A number of officials, including US Treasury Secretary Janet Glenn and ECB President Christine Lagarde, are now expressing concern about cryptocurrencies and, in particular, their connection to money laundering.


Undoubtedly, cryptocurrencies have risen in value in the last year, with bitcoin even exceeding $61.000 – a new record high.


However, the CEO of a leading bitcoin exchange warns that governments around the world may start restricting the use of bitcoin and other cryptocurrencies from now on. “I think there could be some repression,” Jesse Powell, CEO of Kraken, the world’s fourth-largest digital currency exchanger in terms of trading volume, told CNBC.


Powell strongly argues that regulatory uncertainty surrounding crypto is not going to go away any time soon. A recent law proposed by the US government to combat money laundering provides for people who are involved in encryption and have a private digital wallet to undergo authentication whenever they trade for $3.000 or more.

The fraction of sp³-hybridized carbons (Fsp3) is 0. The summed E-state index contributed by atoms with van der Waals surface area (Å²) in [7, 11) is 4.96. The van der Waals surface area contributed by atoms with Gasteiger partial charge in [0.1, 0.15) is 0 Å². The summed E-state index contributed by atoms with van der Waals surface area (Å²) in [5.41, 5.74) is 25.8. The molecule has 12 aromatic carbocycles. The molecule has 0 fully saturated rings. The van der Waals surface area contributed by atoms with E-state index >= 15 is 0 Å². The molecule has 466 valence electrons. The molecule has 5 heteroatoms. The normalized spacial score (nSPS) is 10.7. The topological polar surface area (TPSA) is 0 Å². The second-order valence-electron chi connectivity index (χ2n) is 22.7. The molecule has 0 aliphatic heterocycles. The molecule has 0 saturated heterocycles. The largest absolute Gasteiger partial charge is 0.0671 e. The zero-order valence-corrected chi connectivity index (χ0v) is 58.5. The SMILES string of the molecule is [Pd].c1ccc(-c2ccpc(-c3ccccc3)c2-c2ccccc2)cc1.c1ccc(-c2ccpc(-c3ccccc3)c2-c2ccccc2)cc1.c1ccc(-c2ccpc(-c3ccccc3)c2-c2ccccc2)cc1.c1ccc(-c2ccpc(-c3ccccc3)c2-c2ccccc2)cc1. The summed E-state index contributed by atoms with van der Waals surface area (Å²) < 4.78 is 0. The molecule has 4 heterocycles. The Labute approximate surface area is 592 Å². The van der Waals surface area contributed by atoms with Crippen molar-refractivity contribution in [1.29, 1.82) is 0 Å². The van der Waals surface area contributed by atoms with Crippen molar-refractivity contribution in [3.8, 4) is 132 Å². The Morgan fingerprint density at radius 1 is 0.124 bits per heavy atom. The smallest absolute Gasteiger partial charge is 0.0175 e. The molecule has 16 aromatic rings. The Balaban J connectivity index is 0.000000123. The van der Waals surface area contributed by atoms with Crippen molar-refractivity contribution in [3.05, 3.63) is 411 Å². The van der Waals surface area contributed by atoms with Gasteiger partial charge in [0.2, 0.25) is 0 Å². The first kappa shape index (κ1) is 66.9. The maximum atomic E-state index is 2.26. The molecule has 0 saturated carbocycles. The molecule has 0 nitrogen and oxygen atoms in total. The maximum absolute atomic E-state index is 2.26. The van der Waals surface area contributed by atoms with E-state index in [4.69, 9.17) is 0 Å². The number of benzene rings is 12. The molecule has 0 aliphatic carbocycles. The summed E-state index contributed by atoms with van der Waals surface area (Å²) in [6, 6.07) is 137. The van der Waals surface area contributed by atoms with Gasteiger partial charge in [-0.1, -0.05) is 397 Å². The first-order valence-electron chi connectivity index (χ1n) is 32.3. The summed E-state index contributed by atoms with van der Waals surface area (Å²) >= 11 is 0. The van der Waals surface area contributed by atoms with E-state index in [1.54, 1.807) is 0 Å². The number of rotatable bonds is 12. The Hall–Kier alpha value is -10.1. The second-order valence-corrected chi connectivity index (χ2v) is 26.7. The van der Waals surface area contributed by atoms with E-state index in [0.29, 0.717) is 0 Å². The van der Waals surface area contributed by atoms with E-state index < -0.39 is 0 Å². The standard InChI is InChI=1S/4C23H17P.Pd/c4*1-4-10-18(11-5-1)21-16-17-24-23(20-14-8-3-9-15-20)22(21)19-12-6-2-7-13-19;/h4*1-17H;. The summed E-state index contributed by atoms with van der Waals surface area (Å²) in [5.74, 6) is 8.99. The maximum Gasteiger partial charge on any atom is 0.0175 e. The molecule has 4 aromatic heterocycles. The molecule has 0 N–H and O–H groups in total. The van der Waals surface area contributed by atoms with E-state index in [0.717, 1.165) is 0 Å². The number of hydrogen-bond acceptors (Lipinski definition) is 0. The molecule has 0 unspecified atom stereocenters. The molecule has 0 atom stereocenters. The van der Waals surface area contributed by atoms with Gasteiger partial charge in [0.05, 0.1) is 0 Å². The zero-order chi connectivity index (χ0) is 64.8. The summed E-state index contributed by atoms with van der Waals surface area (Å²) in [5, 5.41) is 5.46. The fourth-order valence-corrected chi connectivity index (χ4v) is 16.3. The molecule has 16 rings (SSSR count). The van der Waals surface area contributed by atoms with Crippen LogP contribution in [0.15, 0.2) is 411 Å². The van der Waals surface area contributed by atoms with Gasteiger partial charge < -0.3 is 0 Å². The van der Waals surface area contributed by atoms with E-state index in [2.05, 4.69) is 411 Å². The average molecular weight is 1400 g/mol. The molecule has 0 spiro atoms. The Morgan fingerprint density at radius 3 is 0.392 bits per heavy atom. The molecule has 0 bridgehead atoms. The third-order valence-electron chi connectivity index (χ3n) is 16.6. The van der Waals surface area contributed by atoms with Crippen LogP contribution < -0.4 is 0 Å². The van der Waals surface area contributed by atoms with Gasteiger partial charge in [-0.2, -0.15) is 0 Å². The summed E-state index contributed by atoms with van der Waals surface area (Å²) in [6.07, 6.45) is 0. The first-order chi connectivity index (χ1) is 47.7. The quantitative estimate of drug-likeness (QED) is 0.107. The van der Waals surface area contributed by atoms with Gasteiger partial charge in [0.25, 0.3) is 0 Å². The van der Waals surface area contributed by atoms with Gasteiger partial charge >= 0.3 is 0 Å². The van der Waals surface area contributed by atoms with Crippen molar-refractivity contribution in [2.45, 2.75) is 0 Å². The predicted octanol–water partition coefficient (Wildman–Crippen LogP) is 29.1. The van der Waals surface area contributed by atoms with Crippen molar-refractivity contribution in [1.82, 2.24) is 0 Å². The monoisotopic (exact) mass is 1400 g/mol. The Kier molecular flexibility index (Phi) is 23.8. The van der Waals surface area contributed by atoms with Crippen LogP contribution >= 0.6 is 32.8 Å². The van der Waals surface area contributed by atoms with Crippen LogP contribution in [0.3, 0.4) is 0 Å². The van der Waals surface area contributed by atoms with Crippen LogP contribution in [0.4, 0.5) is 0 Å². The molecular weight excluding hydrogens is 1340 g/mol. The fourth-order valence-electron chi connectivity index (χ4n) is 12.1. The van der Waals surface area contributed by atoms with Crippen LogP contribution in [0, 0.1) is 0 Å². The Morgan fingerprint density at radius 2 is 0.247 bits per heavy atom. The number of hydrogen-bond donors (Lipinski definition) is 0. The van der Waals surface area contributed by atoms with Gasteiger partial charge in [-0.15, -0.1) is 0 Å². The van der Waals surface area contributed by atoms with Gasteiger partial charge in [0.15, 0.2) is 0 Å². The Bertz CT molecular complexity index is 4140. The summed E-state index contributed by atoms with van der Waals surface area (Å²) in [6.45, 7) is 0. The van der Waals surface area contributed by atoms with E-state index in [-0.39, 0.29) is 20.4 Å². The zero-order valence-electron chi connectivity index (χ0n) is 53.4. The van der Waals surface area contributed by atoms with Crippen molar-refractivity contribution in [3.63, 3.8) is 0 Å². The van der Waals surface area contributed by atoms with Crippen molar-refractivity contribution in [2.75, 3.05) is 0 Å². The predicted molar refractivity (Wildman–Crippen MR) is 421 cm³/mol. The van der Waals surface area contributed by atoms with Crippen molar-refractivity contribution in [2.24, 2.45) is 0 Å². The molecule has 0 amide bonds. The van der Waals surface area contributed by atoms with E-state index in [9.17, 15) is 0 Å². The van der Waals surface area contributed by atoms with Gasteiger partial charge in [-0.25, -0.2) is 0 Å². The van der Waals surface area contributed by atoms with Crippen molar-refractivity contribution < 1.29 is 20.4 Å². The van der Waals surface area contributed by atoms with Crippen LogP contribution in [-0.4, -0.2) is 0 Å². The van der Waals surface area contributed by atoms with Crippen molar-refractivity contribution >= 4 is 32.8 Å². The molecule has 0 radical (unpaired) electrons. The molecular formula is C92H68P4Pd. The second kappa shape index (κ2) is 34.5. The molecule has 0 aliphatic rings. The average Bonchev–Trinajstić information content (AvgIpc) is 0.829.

“This practice could seriously damage encryption by flattening its original philosophy: Affordable financial services for all,” Powell said.


Cryptocurrencies such as bitcoin are often associated with illegal activities mainly due to the ability offered by the crypto market to individuals to trade under pseudonyms and their true identity remains hidden. You can see where money is being sent but not who sent it or who exactly received it.


However, there are signs that the use of malicious encryption is expected to decrease. Illegal activity accounted for just 0.34% of the volume of encryption transactions last year.


America, however, is not the only country considering enforcing new strict rules on the issue of encryption. In India, for example, the authorities banned the use of cryptocurrencies and punishes anyone who owns or trades them.